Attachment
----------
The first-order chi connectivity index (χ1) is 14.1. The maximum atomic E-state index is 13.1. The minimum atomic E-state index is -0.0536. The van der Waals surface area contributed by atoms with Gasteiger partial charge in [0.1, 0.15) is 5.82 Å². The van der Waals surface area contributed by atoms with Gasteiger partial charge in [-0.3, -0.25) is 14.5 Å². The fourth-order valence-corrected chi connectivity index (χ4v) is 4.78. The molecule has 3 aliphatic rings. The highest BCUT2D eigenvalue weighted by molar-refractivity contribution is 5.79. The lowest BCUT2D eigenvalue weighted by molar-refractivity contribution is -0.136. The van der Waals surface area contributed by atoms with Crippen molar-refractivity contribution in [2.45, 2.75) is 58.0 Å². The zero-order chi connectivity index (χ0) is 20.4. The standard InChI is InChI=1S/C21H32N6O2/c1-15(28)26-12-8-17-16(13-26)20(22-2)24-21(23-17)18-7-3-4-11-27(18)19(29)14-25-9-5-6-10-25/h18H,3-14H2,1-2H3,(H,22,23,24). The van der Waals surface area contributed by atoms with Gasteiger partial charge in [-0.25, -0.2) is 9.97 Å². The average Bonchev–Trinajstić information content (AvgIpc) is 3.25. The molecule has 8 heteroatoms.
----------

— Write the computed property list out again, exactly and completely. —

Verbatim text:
The first-order chi connectivity index (χ1) is 14.1. The maximum atomic E-state index is 13.1. The minimum atomic E-state index is -0.0536. The van der Waals surface area contributed by atoms with Gasteiger partial charge in [0.1, 0.15) is 5.82 Å². The van der Waals surface area contributed by atoms with Gasteiger partial charge in [-0.3, -0.25) is 14.5 Å². The fourth-order valence-corrected chi connectivity index (χ4v) is 4.78. The molecule has 3 aliphatic rings. The highest BCUT2D eigenvalue weighted by molar-refractivity contribution is 5.79. The lowest BCUT2D eigenvalue weighted by molar-refractivity contribution is -0.136. The van der Waals surface area contributed by atoms with Crippen molar-refractivity contribution in [2.45, 2.75) is 58.0 Å². The zero-order chi connectivity index (χ0) is 20.4. The standard InChI is InChI=1S/C21H32N6O2/c1-15(28)26-12-8-17-16(13-26)20(22-2)24-21(23-17)18-7-3-4-11-27(18)19(29)14-25-9-5-6-10-25/h18H,3-14H2,1-2H3,(H,22,23,24). The van der Waals surface area contributed by atoms with Gasteiger partial charge in [-0.25, -0.2) is 9.97 Å². The average Bonchev–Trinajstić information content (AvgIpc) is 3.25. The molecule has 8 heteroatoms.